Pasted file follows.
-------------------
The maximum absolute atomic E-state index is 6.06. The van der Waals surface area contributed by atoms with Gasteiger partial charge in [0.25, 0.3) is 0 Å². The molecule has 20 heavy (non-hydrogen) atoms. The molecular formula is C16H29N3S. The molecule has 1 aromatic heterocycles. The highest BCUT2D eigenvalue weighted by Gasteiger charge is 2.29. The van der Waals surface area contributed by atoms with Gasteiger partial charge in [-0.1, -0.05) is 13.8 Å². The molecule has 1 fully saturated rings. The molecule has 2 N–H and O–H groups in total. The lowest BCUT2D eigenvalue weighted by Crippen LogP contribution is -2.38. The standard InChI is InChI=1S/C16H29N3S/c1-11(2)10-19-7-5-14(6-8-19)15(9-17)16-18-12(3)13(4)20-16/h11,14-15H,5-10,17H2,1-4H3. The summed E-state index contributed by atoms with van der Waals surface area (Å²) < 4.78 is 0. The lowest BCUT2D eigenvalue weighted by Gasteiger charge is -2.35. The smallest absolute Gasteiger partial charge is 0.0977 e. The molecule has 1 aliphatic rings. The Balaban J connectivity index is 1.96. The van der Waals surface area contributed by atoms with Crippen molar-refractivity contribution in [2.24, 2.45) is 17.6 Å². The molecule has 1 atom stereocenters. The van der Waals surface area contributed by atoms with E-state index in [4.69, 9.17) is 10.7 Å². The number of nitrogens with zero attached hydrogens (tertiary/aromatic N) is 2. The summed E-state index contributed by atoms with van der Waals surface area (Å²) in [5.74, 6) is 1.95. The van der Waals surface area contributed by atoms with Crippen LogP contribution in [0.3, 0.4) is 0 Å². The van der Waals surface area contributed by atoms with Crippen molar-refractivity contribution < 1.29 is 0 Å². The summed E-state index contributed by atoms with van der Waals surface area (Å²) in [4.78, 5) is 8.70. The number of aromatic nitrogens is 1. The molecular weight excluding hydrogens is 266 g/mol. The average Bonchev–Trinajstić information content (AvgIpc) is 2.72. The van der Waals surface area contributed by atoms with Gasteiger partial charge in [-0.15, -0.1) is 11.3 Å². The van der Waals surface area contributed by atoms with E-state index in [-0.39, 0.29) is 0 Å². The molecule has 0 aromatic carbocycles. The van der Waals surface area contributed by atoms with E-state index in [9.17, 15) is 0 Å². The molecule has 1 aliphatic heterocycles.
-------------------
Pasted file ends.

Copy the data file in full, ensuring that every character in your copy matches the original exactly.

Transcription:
The maximum absolute atomic E-state index is 6.06. The van der Waals surface area contributed by atoms with Gasteiger partial charge in [0.25, 0.3) is 0 Å². The molecule has 20 heavy (non-hydrogen) atoms. The molecular formula is C16H29N3S. The molecule has 1 aromatic heterocycles. The highest BCUT2D eigenvalue weighted by Gasteiger charge is 2.29. The van der Waals surface area contributed by atoms with Gasteiger partial charge in [-0.1, -0.05) is 13.8 Å². The molecule has 1 fully saturated rings. The molecule has 2 N–H and O–H groups in total. The lowest BCUT2D eigenvalue weighted by Crippen LogP contribution is -2.38. The standard InChI is InChI=1S/C16H29N3S/c1-11(2)10-19-7-5-14(6-8-19)15(9-17)16-18-12(3)13(4)20-16/h11,14-15H,5-10,17H2,1-4H3. The summed E-state index contributed by atoms with van der Waals surface area (Å²) < 4.78 is 0. The lowest BCUT2D eigenvalue weighted by Gasteiger charge is -2.35. The smallest absolute Gasteiger partial charge is 0.0977 e. The molecule has 1 aliphatic rings. The Balaban J connectivity index is 1.96. The van der Waals surface area contributed by atoms with Crippen molar-refractivity contribution in [2.24, 2.45) is 17.6 Å². The molecule has 1 atom stereocenters. The van der Waals surface area contributed by atoms with E-state index in [4.69, 9.17) is 10.7 Å². The number of nitrogens with zero attached hydrogens (tertiary/aromatic N) is 2. The summed E-state index contributed by atoms with van der Waals surface area (Å²) in [5.74, 6) is 1.95. The van der Waals surface area contributed by atoms with Crippen LogP contribution in [0.3, 0.4) is 0 Å². The van der Waals surface area contributed by atoms with Crippen molar-refractivity contribution < 1.29 is 0 Å². The summed E-state index contributed by atoms with van der Waals surface area (Å²) in [4.78, 5) is 8.70. The number of aromatic nitrogens is 1. The molecular weight excluding hydrogens is 266 g/mol. The average Bonchev–Trinajstić information content (AvgIpc) is 2.72. The van der Waals surface area contributed by atoms with Gasteiger partial charge in [-0.15, -0.1) is 11.3 Å². The van der Waals surface area contributed by atoms with E-state index in [-0.39, 0.29) is 0 Å². The molecule has 0 aromatic carbocycles. The van der Waals surface area contributed by atoms with E-state index in [9.17, 15) is 0 Å². The molecule has 1 aliphatic heterocycles.